Scott Bomar just turned 30, yet he's been playing bass professionally for 15 years, on stage and in studios. His band, Impala, churned out garage rock in the nineties, and eventually Scott's interests led him into the studio while also forming the Bo-Keys with an all-star section of Stax sidemen: Ronnie Williams (The Bar-Kays, David Porter) on Hammond B-3 organ, drummer Willie Hall (The Bar- Kays, the Blues Brothers), Charles "Skip" Pitts (Isaac Hayes) on guitar plus some younger horn players. Their album, The Royal Sessions, is true to the classic Memphis sounds and got me curious about Scott before meeting him in person. We hooked up at his home studio where he's been gathering some cool older gear and instruments.

LC: What got you into recording?

There was a place here called the Antenna Club and I started playing there when I was 15. Where I went to high school, the Memphis City Schools had some really good programs — the school I went to had a radio station. That's where I first learned how to operate a tape machine and a board and microphones. One of the teachers there was a former DJ at WDIA, which was real famous as the first African-American-owned radio station. There were some real great teachers there. I learned a lot about the technical aspects of microphones and mixers and tape machines in that program. Around the same time I recorded at Doug Easley's studio, which at the time was in his backyard. That was the first place I recorded. And then a few years after that I recorded with Roland [Janes] over at Sam Phillips' [Recording Service]. I did a few records over there with him and he used to teach recording at a college. Jim Dickinson calls him "The Guru". He's been doin' this stuff since the '50s.

LC: Man...

He's been around. He's recorded so many sessions and he's been around so many great talents, you know? He was taught by Sam Phillips. I learned so much from him, really. In Memphis there are just so many studios and so much history here and so much music — as a musician and as someone that's interested in music it's hard for me not to fall into it. The more bands I was in [that] recorded the more I started getting interested in the technical end of it and wanted to know, "Okay, what does this microphone do?" There were certain sounds that I knew I liked and I started kinda seeking out, doing research. Easley and Sam Phillips were the two places I've done most of the recording I've done. I've done stuff out of town. I recorded at Egg one time.

LC: Oh at Egg? At Conrad Uno's?

I was in this band Impala.

LC: When you first started recording were you doing your own band?

Well, I guess the bands I was in, when we got into the studio I got more and more involved in the process of it. I got pretty obsessed with it pretty early on and started reading anything I could about it. I guess one of the big breakthroughs for me was the echo chamber, 'cause I recorded at some studios and at the time, this was like the late '80s so everybody had Rev-7s. That just never did sound right to me, you know? The sound of those things just always really bothered me and around the same time I was reading about Phil Spector and about echo chambers.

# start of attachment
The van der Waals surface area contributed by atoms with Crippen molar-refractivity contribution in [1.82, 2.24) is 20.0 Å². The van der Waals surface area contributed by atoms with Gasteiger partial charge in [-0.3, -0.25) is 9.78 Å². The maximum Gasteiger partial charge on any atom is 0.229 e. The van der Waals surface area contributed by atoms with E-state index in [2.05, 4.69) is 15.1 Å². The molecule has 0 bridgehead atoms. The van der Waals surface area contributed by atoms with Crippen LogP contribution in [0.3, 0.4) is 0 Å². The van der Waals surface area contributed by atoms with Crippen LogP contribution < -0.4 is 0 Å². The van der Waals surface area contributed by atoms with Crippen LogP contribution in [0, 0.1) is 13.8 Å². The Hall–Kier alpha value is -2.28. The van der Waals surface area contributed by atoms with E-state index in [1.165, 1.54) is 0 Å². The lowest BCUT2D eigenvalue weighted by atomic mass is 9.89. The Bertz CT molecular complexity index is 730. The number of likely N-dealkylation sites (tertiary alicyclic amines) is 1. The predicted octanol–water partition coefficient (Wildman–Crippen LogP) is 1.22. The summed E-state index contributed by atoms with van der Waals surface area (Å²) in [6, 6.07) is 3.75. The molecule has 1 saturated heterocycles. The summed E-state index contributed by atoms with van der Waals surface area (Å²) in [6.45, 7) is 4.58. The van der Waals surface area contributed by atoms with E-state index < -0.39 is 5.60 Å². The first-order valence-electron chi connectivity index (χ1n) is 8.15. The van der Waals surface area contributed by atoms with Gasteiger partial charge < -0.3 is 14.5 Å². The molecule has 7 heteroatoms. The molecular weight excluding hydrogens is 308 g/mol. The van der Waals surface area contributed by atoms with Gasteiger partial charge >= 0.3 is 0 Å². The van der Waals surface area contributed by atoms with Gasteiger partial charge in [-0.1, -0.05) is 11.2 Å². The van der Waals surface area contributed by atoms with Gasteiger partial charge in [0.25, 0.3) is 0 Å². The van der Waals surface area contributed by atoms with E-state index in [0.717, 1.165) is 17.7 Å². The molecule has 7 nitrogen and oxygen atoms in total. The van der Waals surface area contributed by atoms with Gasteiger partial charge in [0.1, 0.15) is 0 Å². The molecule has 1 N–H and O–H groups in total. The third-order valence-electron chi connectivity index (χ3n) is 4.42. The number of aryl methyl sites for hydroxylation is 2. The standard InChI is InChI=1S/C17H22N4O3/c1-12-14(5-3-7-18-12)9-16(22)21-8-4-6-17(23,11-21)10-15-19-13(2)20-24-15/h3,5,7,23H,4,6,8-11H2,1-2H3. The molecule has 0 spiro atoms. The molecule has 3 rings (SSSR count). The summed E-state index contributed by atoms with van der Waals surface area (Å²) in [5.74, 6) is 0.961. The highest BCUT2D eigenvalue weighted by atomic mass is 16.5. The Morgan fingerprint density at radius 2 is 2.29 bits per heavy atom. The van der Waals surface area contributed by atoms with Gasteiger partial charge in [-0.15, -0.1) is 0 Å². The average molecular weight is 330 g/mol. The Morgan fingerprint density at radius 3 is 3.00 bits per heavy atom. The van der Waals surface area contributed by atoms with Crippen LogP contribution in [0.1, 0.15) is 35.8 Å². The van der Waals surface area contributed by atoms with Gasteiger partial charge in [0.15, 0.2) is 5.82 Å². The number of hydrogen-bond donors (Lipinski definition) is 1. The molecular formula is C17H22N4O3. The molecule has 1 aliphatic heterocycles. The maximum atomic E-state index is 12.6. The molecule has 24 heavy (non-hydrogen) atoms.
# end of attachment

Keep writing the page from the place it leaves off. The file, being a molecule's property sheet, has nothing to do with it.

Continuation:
LC: Yeah. Well you're lucky being in a town that even has any echo chambers!

That's very true. After that I discovered plate reverbs, which I'm real fond of. I think it was getting frustrated with some of the sounds I had gotten in studios and when I realized, "Well this isn't what I'm looking for. I wanna find out how to get these other sounds that I hear on like, say, a Willie Mitchell record or something."

LC: Did you intern at all anywhere?

I did. I interned at Easley and Ardent. I mean anytime I ever went to a studio I was always paying close attention to what the engineer was doing. And working with Willie Mitchell, it's like beyond interning, you know? That's invaluable, you know, to get to work with someone like that and see them work and how they do things. He's a guy like Roland, who's been doin' this for 50 years. You do something for that long no matter if it's somebody that's working on cars or building houses or making pottery. It's anyone who has done their craft that long is gonna really...

LC: They're gonna be good! [laughs]

Yeah.

LC: How did you end up working with Willie?

I play bass and someone called me for session over there and I went in and played bass. You know I walked in and Willie Mitchell was...

The rest of this article is only available to our subscribers!

Or Learn More